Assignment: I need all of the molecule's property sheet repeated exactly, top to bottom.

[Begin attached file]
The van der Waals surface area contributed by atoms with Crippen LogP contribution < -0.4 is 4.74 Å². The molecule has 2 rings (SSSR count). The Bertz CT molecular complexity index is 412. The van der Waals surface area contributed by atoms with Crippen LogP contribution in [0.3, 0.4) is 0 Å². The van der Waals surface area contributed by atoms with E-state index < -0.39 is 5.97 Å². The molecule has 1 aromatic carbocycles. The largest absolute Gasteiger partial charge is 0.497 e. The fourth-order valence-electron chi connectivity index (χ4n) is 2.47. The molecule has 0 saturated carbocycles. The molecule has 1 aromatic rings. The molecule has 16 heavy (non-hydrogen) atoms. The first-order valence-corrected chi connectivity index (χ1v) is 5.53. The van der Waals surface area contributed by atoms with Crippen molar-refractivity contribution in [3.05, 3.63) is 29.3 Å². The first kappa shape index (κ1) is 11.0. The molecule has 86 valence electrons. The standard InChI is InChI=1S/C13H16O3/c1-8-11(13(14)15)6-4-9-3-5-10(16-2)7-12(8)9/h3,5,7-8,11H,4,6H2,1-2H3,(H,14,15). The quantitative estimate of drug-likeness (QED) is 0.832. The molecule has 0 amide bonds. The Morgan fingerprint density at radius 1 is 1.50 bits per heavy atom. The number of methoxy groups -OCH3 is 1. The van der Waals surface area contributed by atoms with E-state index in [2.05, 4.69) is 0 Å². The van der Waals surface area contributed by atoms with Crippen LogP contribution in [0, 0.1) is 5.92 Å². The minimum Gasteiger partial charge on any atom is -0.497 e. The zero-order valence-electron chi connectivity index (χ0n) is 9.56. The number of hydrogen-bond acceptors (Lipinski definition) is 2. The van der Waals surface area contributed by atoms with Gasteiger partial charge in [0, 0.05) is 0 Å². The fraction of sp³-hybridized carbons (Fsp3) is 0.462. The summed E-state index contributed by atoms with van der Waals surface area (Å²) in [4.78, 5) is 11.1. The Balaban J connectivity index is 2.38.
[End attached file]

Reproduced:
The van der Waals surface area contributed by atoms with Crippen LogP contribution < -0.4 is 4.74 Å². The molecule has 2 rings (SSSR count). The Bertz CT molecular complexity index is 412. The van der Waals surface area contributed by atoms with Crippen LogP contribution in [0.3, 0.4) is 0 Å². The van der Waals surface area contributed by atoms with E-state index < -0.39 is 5.97 Å². The molecule has 1 aromatic carbocycles. The largest absolute Gasteiger partial charge is 0.497 e. The fourth-order valence-electron chi connectivity index (χ4n) is 2.47. The molecule has 0 saturated carbocycles. The molecule has 1 aromatic rings. The molecule has 16 heavy (non-hydrogen) atoms. The first-order valence-corrected chi connectivity index (χ1v) is 5.53. The van der Waals surface area contributed by atoms with Crippen molar-refractivity contribution in [3.05, 3.63) is 29.3 Å². The first kappa shape index (κ1) is 11.0. The molecule has 86 valence electrons. The standard InChI is InChI=1S/C13H16O3/c1-8-11(13(14)15)6-4-9-3-5-10(16-2)7-12(8)9/h3,5,7-8,11H,4,6H2,1-2H3,(H,14,15). The quantitative estimate of drug-likeness (QED) is 0.832. The molecule has 0 amide bonds. The Morgan fingerprint density at radius 1 is 1.50 bits per heavy atom. The number of methoxy groups -OCH3 is 1. The van der Waals surface area contributed by atoms with E-state index in [2.05, 4.69) is 0 Å². The van der Waals surface area contributed by atoms with Crippen LogP contribution in [0, 0.1) is 5.92 Å². The minimum Gasteiger partial charge on any atom is -0.497 e. The zero-order valence-electron chi connectivity index (χ0n) is 9.56. The number of hydrogen-bond acceptors (Lipinski definition) is 2. The van der Waals surface area contributed by atoms with Gasteiger partial charge in [0, 0.05) is 0 Å². The fraction of sp³-hybridized carbons (Fsp3) is 0.462. The summed E-state index contributed by atoms with van der Waals surface area (Å²) in [4.78, 5) is 11.1. The Balaban J connectivity index is 2.38.